Hotels in and Around the Plaka

This is the part of Athens you want to stay in. The reasons are simple. First of all you are within walking distance of every archaeological site including the Acropolis, Temple of Olympian Zeus, The Olympic Stadium, the Ancient and Roman Agoras, as well as almost all the museums you will want to visit. The Plaka and surrounding areas are where the best restaurants are as well as Athens main shopping district. You are a few blocks from Syntagma Square and Monastiraki Square and the metro to the port and the airport. It is also the safest area to be in.

For those looking for a good economy hotel I recommend the 2-star Hotel Attalos which is just 2 blocks from Monastiraki Square on the commercial Athinas street. It has a view of the Acropolis from many of its rooms and a great rooftop bar with views of the entire city. If you click on the link you will find the cheapest rates available and if you think that this is the hotel you want to stay at book it now because it does fill up even in the off-season. The Hotel Cecil is a block further but still close enough to be listed with the Plaka Hotels. Other 2-star hotels in and around the Plaka are the small but very tasteful Hotel Adonis which is right in the Plaka on a small pedestrian street in a location that can't be beat if you want to be in the Plaka and not just near it. But with only 27 rooms and the fact that it is popular with regular travelers to Greece you need to book quickly. It is right across the street from the Acropolis House, one of the few hotels on the site that you can still get a room with a toilet down the hall(optional of course). Around the block is the family run Hotel Nefeli which is popular with friends of mine who have to spend a couple nights in Athens twice a year on their way to and from Skiathos and will probably get mad at me when they can't get a room there because I put it on my site. But one must think of the common good, mustn't one? The Hotel Byron, owned by a Greek-American baseball player is right in the shadow of the Acropolis. The A for Athens is an unclassified hotel which has received high praise from those who have stayed there and is right in Monastiraki Square with great views of the Acropolis and a popular rooftop cafe with a great view..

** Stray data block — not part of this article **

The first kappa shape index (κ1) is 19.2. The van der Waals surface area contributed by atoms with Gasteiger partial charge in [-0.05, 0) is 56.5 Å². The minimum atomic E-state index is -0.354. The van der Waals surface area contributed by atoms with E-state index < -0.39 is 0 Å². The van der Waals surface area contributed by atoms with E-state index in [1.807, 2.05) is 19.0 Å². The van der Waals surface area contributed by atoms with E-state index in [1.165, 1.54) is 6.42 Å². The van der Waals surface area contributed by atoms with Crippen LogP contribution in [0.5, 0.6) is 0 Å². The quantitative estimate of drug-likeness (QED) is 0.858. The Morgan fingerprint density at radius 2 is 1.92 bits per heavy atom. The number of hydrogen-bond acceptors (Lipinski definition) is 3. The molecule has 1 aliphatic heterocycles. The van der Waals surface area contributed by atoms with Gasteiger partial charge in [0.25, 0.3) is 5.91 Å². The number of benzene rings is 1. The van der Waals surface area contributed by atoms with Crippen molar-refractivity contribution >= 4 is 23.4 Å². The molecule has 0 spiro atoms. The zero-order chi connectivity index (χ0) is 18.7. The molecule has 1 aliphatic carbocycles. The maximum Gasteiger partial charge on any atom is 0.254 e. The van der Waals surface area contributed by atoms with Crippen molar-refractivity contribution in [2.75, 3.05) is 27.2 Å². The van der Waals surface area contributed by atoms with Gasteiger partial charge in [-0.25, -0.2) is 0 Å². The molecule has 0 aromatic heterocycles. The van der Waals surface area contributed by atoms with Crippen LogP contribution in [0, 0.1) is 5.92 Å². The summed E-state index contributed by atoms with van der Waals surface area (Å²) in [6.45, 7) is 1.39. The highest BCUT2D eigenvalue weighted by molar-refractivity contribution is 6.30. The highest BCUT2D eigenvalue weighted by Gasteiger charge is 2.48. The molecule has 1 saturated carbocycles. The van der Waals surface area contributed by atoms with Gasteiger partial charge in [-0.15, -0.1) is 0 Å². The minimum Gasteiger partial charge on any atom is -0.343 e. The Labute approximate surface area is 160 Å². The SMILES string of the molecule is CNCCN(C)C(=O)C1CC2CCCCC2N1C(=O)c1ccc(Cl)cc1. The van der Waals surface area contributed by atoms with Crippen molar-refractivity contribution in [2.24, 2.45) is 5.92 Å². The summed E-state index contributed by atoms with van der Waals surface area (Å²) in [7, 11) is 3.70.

If you are a college student, unsuccessful artist, or homeless person whose credit card is not quite maxed out yet and are looking for something even cheaper than 2-star and don't want to be far from the sites check out the Dioskouros Guest House, the Hotel Tempi, the Athenstyle Hotel/Pension and the Hotel Fivos, all of which are good choices for backpackers because of their location and because they are comparably priced with the cheap hotels in the areas where you DON'T want to be. Remember that if you book a hotel far from the Plaka because you save a couple euros, and end up taking a taxi home every night, you may as well paid more and walked. Listed among these budget hotels is the Hotel Kimon which probably has the best location, right in the Plaka and features free wifi as do the Tempi and Dioskouros.